10. Tom Tells His Tales
Aragorn puffed his pipe and directed a piercing look at Bombadil. "There is a werewolf in the Old Forest." it was not a question.
Old Tom nodded. "Draugoth, the Wolflord himself."
Aragorn's eyes closed, Boromir caught his breath and the Hobbits exchanged apprehensive looks. The name meant nothing to them but they didn't like the effect it had had on the Men.
"Many fell creatures fled to the Forest after the fall of the Dark Lord," Tom went on, "birds and beasts and wraiths and other things. But they made little trouble until Draugoth came among them."
"And when was this?" the King asked sharply.
"The first time? two years or so, no longer"
"First time?" that was Boromir. "You mean he does not stay in the Forest?" "No, he comes and he goes. He has been among the Barrow Wights too, and the Swamp Walkers down in the Marshes."
"He's not hiding," Boromir said softly, "he's building an army."
Aragorn nodded grim agreement. "Is he here now, Tom?"
"No. Left last night, running north under the new moon."
"And right across us." said Pippin.
Boromir frowned. "We were attacked by his wraiths only, he did not appear himself."
"Of course not." said Tom reasonably. "He wouldn't want to face the Dunadan nor you either, my friend. Your kin have been killing his for three Ages of the world."
The Men exchanged something that might have been a smile but sent chills down the Hobbits' backs. "It is well he remembers that." Aragorn said softly, then crisply. "Where does he go when he leaves the Forest?"
"That Tom can't tell you. Sometimes he goes north, and sometimes due east but why and to who there's no way of knowing." almost apologetically. "There are few wandering companies of Elves to bring Tom news these days."
"He goes to his other allies I would guess." said Boromir. "I can think of some in the east. Aragorn, no doubt you know of others in the north."
The King nodded. "There are still many dark things hiding in remote corners of Middle Earth. It will be the work of more than one Age to destroy them, if it can be done at all."
He got to his feet, head brushing the beams of the low ceiling. "It seems the danger is greater than we feared and threatens more than the North Kingdom. I have letters to write and orders to give. Good night, Eldest. Boromir, come with me if you will."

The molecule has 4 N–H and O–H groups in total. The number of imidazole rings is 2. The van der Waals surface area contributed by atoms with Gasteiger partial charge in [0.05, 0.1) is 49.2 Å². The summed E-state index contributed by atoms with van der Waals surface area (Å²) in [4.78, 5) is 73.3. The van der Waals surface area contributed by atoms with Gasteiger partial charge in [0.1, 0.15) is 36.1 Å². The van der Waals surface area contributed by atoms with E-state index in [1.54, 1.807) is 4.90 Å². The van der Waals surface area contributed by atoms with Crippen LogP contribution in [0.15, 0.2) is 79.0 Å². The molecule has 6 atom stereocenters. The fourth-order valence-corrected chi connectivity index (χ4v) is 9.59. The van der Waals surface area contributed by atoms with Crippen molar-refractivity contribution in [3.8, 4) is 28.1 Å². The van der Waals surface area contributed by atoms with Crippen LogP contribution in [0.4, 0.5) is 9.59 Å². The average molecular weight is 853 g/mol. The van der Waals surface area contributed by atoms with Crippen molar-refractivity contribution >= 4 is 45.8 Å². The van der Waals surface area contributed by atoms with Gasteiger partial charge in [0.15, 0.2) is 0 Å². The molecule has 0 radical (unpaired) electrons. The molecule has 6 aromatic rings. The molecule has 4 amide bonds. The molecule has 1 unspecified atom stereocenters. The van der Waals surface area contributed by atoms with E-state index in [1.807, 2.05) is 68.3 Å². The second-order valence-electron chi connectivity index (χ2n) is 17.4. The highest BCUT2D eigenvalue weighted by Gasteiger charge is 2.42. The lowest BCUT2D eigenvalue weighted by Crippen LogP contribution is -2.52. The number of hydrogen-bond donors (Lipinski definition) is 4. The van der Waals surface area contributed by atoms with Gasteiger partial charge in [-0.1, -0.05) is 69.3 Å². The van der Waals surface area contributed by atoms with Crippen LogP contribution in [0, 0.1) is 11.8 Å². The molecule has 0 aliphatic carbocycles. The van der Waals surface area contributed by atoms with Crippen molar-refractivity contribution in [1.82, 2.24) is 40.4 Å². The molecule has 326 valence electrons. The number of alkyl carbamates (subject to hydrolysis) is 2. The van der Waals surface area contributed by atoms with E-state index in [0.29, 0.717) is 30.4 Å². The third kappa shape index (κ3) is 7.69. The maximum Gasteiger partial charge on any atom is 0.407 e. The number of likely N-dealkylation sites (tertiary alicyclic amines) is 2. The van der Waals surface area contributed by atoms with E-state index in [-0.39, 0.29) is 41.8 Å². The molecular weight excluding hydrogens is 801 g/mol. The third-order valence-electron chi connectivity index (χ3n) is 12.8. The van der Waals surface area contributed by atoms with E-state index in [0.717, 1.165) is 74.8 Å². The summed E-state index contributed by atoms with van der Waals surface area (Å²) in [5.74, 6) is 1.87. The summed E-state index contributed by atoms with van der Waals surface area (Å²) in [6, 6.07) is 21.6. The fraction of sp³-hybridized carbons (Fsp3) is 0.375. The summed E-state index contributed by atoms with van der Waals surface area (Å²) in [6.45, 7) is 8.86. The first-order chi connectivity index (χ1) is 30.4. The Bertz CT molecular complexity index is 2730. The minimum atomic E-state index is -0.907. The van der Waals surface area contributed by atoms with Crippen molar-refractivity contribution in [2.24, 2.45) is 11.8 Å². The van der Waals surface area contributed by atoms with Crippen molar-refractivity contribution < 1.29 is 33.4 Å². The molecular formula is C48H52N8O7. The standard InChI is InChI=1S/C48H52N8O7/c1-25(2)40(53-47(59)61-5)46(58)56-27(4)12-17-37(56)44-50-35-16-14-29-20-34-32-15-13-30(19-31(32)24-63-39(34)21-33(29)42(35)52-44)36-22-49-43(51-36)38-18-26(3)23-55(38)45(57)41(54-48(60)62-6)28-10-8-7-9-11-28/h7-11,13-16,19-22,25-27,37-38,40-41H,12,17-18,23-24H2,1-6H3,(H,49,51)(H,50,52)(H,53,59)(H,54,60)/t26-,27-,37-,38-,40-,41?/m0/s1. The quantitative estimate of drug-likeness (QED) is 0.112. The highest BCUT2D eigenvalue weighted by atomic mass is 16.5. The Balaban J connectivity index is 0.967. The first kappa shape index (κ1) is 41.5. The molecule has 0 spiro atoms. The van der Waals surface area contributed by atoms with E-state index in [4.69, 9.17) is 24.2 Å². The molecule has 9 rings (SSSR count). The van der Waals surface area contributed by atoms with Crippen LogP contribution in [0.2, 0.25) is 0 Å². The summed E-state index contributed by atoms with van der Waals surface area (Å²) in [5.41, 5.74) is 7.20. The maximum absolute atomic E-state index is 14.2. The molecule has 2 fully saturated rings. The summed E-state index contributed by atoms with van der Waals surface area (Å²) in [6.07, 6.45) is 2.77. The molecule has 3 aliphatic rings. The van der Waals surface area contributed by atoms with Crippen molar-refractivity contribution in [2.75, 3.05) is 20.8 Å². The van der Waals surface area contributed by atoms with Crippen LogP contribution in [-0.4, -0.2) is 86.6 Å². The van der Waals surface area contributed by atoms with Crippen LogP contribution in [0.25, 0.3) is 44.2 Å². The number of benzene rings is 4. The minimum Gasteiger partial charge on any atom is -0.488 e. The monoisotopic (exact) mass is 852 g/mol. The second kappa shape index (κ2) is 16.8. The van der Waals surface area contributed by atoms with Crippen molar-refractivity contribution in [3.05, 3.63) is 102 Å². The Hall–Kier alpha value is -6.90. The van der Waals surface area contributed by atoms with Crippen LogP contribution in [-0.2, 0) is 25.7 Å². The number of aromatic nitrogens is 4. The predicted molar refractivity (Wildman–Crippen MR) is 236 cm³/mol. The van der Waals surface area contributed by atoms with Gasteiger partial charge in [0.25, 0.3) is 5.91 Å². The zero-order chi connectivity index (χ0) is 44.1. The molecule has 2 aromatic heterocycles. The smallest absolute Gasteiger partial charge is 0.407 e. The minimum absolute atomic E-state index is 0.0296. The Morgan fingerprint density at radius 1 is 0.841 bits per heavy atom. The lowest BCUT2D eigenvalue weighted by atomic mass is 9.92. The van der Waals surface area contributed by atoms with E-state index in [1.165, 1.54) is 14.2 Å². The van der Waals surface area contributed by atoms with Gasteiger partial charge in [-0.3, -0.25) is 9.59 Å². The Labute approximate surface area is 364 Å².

The other Man rose obediently and together they left the room. Tom looked sadly and the Hobbits uneasily after them.
"It will be the work of many long Ages to undo the evil of the Dark Lords." Tom said softly, as if to himself. "And it is Men who must do it if they can, and who will suffer in the doing."
"Tom, who exactly is this Draugoth?" Merry asked.
"He's the great wolf he is, last of the Werewolves, Master of the Mountain wargs and of the White Wolves of the far north." he gave them a bright look. "Not for Little Folk to meddle with, leave him to your friends."
"Boromir says he was sent back to kill this Draugoth - and for it to kill him." Pippin said bitterly.
"Sent?" Tom snorted a little. "Men are their own Masters under the One, they chose their own roads."
Pippin frowned at him, trying to understand. "You mean he doesn't have to die?"
"But Boromir says it's his fate." Merry protested.
Bombadil shook his head strongly. "Fate isn't the master of Men, nothing is. They are their own Masters I tell you. Like Tom."
"What about Hobbits?" Pippin demanded.
"Little Folk too." Tom laughed. He looked from Pippin to Merry to Sam, eyes twinkling. "They started out as Men didn't they?"
The Hobbits stared at him. "Did we?"
Shaking his head over the short memories of Mortals Tom told this tale:
Nielle Turinke was a Maia in the service of Orome, Huntsman of the Valar, and Vana the Fair, his spouse. The young of the Kelvar *1 were in her care and she delighted in teaching and playing with them. Unlike most of the Maiar she was small in stature, like a child in appearance as well as nature. When the Elves were brought to Aman their children became her playmates. Valinor was a fairly depressing place after the revolt of the Noldor. Nielle's mischief and merriment were no longer welcomed by her peers, her playmates had grown up and few new children were born to the Elves left in Aman.
She took to travelling secretly to Middle Earth to roam the wide lands and play with the young Kelvar and on one of these journeys she found the first Men, newly awakened children in the land of Hildorien.
Nielle told no one, knowing the Valar would forbid what she intended to do. She lured some of the children away from their companions for she wanted playmates who would not outgrow her. And though she could not prevent their aging she could keep them from growing large.
Running barefoot with her through the woods of Middle Earth the Little Ones of Nielle grew tough soles on their large feet and curly hair to keep their toes warm. And she taught them how to move silently and disappear in a twinkling to protect them from the agents of Morgoth.
By the begining of the Second Age the Little Ones had grown numerous and divided into three kindreds: The Fallohides who dwelt in the woodlands and befriended the Elves, the Stoors who lived intermixed with Men along the banks of the Great River, and the Harfoots who made their homes in the foothills of the Misty Mountains and were allied with the Dwarves.
"Is that true?" Sam wondered, frowning.
"True as true!" Tom answered cheerfully, unoffended.
And Merry and Pippin looked at each other, very thoughtfully.
Note: For those who don't know, if any, 'Kelvar' is the Elvish word for animals. As opposed to 'Olvar' plants.
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